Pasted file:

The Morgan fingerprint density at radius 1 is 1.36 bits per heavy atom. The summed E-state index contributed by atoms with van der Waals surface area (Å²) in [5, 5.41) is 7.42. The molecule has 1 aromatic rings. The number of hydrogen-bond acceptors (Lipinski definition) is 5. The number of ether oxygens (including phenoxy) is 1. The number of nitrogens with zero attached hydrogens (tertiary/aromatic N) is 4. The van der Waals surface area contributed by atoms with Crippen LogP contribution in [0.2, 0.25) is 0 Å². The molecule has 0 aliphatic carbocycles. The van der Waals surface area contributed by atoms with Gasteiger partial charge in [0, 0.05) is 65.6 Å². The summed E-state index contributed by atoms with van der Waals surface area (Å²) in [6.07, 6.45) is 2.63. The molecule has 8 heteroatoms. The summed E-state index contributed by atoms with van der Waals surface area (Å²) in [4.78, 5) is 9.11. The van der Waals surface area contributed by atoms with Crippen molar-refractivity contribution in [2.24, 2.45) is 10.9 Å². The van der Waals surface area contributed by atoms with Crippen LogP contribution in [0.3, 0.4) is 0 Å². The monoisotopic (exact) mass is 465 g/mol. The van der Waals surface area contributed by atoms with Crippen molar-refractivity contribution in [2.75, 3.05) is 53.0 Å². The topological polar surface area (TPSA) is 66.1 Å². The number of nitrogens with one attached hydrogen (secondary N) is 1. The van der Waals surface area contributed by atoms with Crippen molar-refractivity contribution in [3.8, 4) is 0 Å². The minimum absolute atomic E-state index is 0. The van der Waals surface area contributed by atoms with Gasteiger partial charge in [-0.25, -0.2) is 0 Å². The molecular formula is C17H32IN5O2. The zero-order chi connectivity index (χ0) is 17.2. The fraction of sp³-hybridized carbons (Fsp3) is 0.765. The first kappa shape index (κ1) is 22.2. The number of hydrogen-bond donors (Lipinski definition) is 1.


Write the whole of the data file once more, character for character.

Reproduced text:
The Morgan fingerprint density at radius 1 is 1.36 bits per heavy atom. The summed E-state index contributed by atoms with van der Waals surface area (Å²) in [5, 5.41) is 7.42. The molecule has 1 aromatic rings. The number of hydrogen-bond acceptors (Lipinski definition) is 5. The number of ether oxygens (including phenoxy) is 1. The number of nitrogens with zero attached hydrogens (tertiary/aromatic N) is 4. The van der Waals surface area contributed by atoms with Crippen LogP contribution in [0.2, 0.25) is 0 Å². The molecule has 0 aliphatic carbocycles. The van der Waals surface area contributed by atoms with Gasteiger partial charge in [0, 0.05) is 65.6 Å². The summed E-state index contributed by atoms with van der Waals surface area (Å²) in [6.07, 6.45) is 2.63. The molecule has 8 heteroatoms. The summed E-state index contributed by atoms with van der Waals surface area (Å²) in [4.78, 5) is 9.11. The van der Waals surface area contributed by atoms with Crippen molar-refractivity contribution in [2.24, 2.45) is 10.9 Å². The van der Waals surface area contributed by atoms with Crippen LogP contribution in [0.3, 0.4) is 0 Å². The monoisotopic (exact) mass is 465 g/mol. The van der Waals surface area contributed by atoms with Crippen molar-refractivity contribution in [2.75, 3.05) is 53.0 Å². The topological polar surface area (TPSA) is 66.1 Å². The number of nitrogens with one attached hydrogen (secondary N) is 1. The van der Waals surface area contributed by atoms with Crippen molar-refractivity contribution in [3.8, 4) is 0 Å². The minimum absolute atomic E-state index is 0. The van der Waals surface area contributed by atoms with Gasteiger partial charge in [-0.25, -0.2) is 0 Å². The molecular formula is C17H32IN5O2. The zero-order chi connectivity index (χ0) is 17.2. The fraction of sp³-hybridized carbons (Fsp3) is 0.765. The first kappa shape index (κ1) is 22.2. The number of hydrogen-bond donors (Lipinski definition) is 1.